One crisp fall day last week, I spotted—and swatted—a mosquito in my kitchen. As much as a I love all creatures great and small, I am first and foremost a doctor dedicated to protecting my loved ones, including family members and patients, from the many diseases mosquitoes carry—not to mention, the discomfort of itchy mosquito bites.
Long before the mosquito-borne Zika virus became such a concern in human medicine, heartworms, which are also carried by mosquitoes, have been a concern for veterinarians.
Fortunately, the proverbial ounce of prevention for dogs and cats is readily available in the form of heartworm preventives, such as the many brands we carry in our online store. We also stock heartworm preventives at the clinic. Our doctors are happy to discuss how these products work and help you choose which one is right for your dog or cat.
All the pets in our household are on heartworm preventive year-round, so even if the mosquito I encountered had managed a bite, the risk of their being infected would have been quite low.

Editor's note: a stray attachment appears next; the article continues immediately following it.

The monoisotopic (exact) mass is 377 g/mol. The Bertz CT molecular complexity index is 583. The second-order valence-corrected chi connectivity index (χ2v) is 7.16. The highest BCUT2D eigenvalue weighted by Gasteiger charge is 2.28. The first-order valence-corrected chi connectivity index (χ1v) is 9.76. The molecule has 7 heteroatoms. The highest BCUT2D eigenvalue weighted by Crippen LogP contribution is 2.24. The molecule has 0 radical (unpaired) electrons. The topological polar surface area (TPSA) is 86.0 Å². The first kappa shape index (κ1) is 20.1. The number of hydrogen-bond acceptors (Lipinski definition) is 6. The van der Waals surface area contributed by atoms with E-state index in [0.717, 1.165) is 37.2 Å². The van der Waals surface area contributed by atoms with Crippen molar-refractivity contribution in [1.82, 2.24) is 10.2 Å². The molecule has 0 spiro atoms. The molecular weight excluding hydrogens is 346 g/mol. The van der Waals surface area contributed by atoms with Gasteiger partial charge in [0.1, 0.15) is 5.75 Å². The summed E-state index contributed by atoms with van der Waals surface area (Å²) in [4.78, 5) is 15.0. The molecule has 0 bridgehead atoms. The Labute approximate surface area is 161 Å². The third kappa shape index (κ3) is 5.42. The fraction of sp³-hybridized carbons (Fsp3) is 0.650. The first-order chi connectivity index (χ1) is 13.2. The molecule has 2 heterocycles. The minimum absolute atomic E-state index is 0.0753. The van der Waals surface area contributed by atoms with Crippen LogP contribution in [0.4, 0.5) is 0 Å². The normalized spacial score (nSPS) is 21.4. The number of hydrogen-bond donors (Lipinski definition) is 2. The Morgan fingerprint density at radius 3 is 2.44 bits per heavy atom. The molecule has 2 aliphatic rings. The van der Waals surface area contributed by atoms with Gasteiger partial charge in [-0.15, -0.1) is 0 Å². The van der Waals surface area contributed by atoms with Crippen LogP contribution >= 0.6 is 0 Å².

But some clients insist their pets need heartworm preventive only during the summer months because mosquitoes are not a problem at other times of the year. A few insist their pets don’t need heartworm preventive at all because they stay in the house all the time.
The fact is, while there are more mosquitoes during the warmer months, there is no time of year when mosquitoes are not present in our climate.
And mosquitoes can and do come indoors, looking for people and pets to provide the protein and iron found in blood to make their eggs.
To learn more about heartworms, visit The American Heartworm Society’s “Heartworm Basics” page.